Original article

Scand J Work Environ Health 1992;18(2):124-127    pdf

doi:10.5271/sjweh.1601

Sympathetic nerve activity in the skin in relation to vibration-induced white finger.

by Ishida G, Nasu Y, Nakashima K, Sato T, Takahashi K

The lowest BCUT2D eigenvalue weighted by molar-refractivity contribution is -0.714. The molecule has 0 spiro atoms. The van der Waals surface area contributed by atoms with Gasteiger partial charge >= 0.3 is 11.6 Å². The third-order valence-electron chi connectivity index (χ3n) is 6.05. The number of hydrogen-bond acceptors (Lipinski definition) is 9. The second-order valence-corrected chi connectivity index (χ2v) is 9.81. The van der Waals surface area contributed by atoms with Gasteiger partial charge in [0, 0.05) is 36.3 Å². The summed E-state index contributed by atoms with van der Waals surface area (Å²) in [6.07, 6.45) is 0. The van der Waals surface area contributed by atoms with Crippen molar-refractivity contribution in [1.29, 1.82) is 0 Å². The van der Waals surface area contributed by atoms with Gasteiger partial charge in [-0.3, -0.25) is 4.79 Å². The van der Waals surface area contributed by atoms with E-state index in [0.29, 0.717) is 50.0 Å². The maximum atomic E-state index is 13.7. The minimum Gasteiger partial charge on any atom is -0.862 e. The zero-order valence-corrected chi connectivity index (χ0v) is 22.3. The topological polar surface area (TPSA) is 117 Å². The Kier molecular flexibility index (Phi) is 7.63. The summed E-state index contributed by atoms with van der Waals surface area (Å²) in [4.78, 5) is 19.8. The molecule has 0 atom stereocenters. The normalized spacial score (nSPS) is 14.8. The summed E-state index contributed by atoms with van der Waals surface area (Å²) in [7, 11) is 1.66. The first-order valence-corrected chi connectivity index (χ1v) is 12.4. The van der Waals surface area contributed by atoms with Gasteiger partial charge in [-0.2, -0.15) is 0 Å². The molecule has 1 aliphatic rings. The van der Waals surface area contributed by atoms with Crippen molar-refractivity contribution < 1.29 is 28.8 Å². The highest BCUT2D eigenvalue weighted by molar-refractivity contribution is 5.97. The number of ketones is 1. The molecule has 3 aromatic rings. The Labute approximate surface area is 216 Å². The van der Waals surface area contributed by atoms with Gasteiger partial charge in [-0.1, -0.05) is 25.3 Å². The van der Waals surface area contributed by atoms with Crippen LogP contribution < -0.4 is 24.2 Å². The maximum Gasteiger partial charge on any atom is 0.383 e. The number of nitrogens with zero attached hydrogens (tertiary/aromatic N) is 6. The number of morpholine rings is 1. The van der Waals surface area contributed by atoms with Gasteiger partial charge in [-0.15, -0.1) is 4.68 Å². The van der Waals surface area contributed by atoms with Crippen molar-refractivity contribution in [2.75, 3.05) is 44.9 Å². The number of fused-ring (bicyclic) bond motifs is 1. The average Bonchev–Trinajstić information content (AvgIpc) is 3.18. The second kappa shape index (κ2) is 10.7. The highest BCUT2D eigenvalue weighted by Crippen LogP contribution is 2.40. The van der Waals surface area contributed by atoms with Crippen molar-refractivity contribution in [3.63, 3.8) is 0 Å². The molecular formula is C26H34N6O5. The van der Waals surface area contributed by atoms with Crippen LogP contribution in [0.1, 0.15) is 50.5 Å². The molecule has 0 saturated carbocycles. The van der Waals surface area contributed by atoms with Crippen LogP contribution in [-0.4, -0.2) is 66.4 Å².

With a microneurographic method, sympathetic nerve activity in the skin was recorded from median nerve fascicles of six patients with vibration-induced white finger and four age- and gender-matched normal subjects. At an ambient temperature of 15 degrees C the sympathetic nerve activity was greater in the patients than in the normal subjects. The burst activity was increased in all of the subjects during the water immersion test of the contralateral hand, but neither the increase in the mean burst number nor the mean area under the neurogram showed statistically significant group differences. Thus, although vasoconstrictive tone is greater in patients with vibration-induced white finger than in healthy subjects, no support could be found for the hypothesis that increased vascular tone is of prime importance for attacks of white finger in vibration-exposed subjects.